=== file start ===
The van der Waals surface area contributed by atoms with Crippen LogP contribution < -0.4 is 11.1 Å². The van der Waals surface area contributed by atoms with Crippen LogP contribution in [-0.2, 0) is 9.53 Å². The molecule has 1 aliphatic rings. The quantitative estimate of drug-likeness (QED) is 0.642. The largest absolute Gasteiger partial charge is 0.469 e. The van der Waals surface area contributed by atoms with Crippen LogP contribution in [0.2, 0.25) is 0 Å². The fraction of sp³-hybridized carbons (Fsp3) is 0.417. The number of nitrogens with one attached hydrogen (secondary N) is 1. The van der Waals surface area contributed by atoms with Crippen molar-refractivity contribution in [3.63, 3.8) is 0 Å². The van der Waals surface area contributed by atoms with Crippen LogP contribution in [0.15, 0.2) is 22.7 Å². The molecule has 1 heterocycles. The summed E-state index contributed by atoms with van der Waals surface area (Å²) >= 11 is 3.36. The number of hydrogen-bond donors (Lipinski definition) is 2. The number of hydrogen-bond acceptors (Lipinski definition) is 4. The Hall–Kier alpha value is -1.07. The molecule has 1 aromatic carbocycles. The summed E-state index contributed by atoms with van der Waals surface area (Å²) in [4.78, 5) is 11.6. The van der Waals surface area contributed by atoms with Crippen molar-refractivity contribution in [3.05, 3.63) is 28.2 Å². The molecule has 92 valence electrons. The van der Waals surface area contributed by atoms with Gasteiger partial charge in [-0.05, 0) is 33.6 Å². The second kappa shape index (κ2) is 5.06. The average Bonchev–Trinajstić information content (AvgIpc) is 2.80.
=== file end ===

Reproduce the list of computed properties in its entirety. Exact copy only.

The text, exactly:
The van der Waals surface area contributed by atoms with Crippen LogP contribution < -0.4 is 11.1 Å². The van der Waals surface area contributed by atoms with Crippen LogP contribution in [-0.2, 0) is 9.53 Å². The molecule has 1 aliphatic rings. The quantitative estimate of drug-likeness (QED) is 0.642. The largest absolute Gasteiger partial charge is 0.469 e. The van der Waals surface area contributed by atoms with Crippen LogP contribution in [0.2, 0.25) is 0 Å². The fraction of sp³-hybridized carbons (Fsp3) is 0.417. The number of nitrogens with one attached hydrogen (secondary N) is 1. The van der Waals surface area contributed by atoms with Crippen molar-refractivity contribution in [3.63, 3.8) is 0 Å². The van der Waals surface area contributed by atoms with Crippen LogP contribution in [0.15, 0.2) is 22.7 Å². The molecule has 1 heterocycles. The summed E-state index contributed by atoms with van der Waals surface area (Å²) >= 11 is 3.36. The number of hydrogen-bond donors (Lipinski definition) is 2. The number of hydrogen-bond acceptors (Lipinski definition) is 4. The Hall–Kier alpha value is -1.07. The molecule has 1 aromatic carbocycles. The summed E-state index contributed by atoms with van der Waals surface area (Å²) in [4.78, 5) is 11.6. The van der Waals surface area contributed by atoms with Crippen molar-refractivity contribution in [3.05, 3.63) is 28.2 Å². The molecule has 92 valence electrons. The van der Waals surface area contributed by atoms with Gasteiger partial charge in [-0.05, 0) is 33.6 Å². The second kappa shape index (κ2) is 5.06. The average Bonchev–Trinajstić information content (AvgIpc) is 2.80.